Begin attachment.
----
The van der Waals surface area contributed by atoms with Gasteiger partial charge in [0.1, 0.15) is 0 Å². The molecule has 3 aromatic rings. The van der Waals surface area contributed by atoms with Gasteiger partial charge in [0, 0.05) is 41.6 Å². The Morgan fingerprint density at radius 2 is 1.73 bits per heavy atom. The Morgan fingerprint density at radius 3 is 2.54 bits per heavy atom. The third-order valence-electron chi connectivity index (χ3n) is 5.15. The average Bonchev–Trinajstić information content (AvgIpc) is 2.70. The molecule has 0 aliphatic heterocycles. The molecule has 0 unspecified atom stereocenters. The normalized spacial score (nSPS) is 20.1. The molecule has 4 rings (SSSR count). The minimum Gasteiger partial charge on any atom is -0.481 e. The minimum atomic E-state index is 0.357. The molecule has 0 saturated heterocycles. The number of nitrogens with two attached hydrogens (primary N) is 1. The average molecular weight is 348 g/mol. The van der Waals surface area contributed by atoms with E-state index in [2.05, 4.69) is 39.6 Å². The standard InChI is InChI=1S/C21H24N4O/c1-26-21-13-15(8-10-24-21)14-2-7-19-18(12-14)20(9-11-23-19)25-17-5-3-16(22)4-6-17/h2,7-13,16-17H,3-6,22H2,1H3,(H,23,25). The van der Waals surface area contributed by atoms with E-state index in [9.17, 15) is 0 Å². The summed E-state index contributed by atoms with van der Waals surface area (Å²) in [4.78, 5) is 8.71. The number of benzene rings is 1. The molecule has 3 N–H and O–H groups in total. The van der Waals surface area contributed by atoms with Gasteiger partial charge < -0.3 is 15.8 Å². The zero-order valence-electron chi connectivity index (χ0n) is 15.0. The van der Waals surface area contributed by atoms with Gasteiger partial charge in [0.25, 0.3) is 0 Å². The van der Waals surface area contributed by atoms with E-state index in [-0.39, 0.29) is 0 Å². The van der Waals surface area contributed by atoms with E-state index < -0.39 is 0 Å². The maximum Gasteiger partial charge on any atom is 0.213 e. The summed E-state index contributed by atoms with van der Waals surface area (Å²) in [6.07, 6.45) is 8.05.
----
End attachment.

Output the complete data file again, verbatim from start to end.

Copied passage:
The van der Waals surface area contributed by atoms with Gasteiger partial charge in [0.1, 0.15) is 0 Å². The molecule has 3 aromatic rings. The van der Waals surface area contributed by atoms with Gasteiger partial charge in [0, 0.05) is 41.6 Å². The Morgan fingerprint density at radius 2 is 1.73 bits per heavy atom. The Morgan fingerprint density at radius 3 is 2.54 bits per heavy atom. The third-order valence-electron chi connectivity index (χ3n) is 5.15. The average Bonchev–Trinajstić information content (AvgIpc) is 2.70. The molecule has 0 aliphatic heterocycles. The molecule has 0 unspecified atom stereocenters. The normalized spacial score (nSPS) is 20.1. The molecule has 4 rings (SSSR count). The minimum Gasteiger partial charge on any atom is -0.481 e. The minimum atomic E-state index is 0.357. The molecule has 0 saturated heterocycles. The number of nitrogens with two attached hydrogens (primary N) is 1. The average molecular weight is 348 g/mol. The van der Waals surface area contributed by atoms with E-state index in [2.05, 4.69) is 39.6 Å². The standard InChI is InChI=1S/C21H24N4O/c1-26-21-13-15(8-10-24-21)14-2-7-19-18(12-14)20(9-11-23-19)25-17-5-3-16(22)4-6-17/h2,7-13,16-17H,3-6,22H2,1H3,(H,23,25). The van der Waals surface area contributed by atoms with E-state index in [9.17, 15) is 0 Å². The summed E-state index contributed by atoms with van der Waals surface area (Å²) in [4.78, 5) is 8.71. The number of benzene rings is 1. The molecule has 3 N–H and O–H groups in total. The van der Waals surface area contributed by atoms with Gasteiger partial charge < -0.3 is 15.8 Å². The zero-order valence-electron chi connectivity index (χ0n) is 15.0. The van der Waals surface area contributed by atoms with Gasteiger partial charge in [0.25, 0.3) is 0 Å². The van der Waals surface area contributed by atoms with E-state index in [-0.39, 0.29) is 0 Å². The van der Waals surface area contributed by atoms with E-state index < -0.39 is 0 Å². The maximum Gasteiger partial charge on any atom is 0.213 e. The summed E-state index contributed by atoms with van der Waals surface area (Å²) in [6.07, 6.45) is 8.05.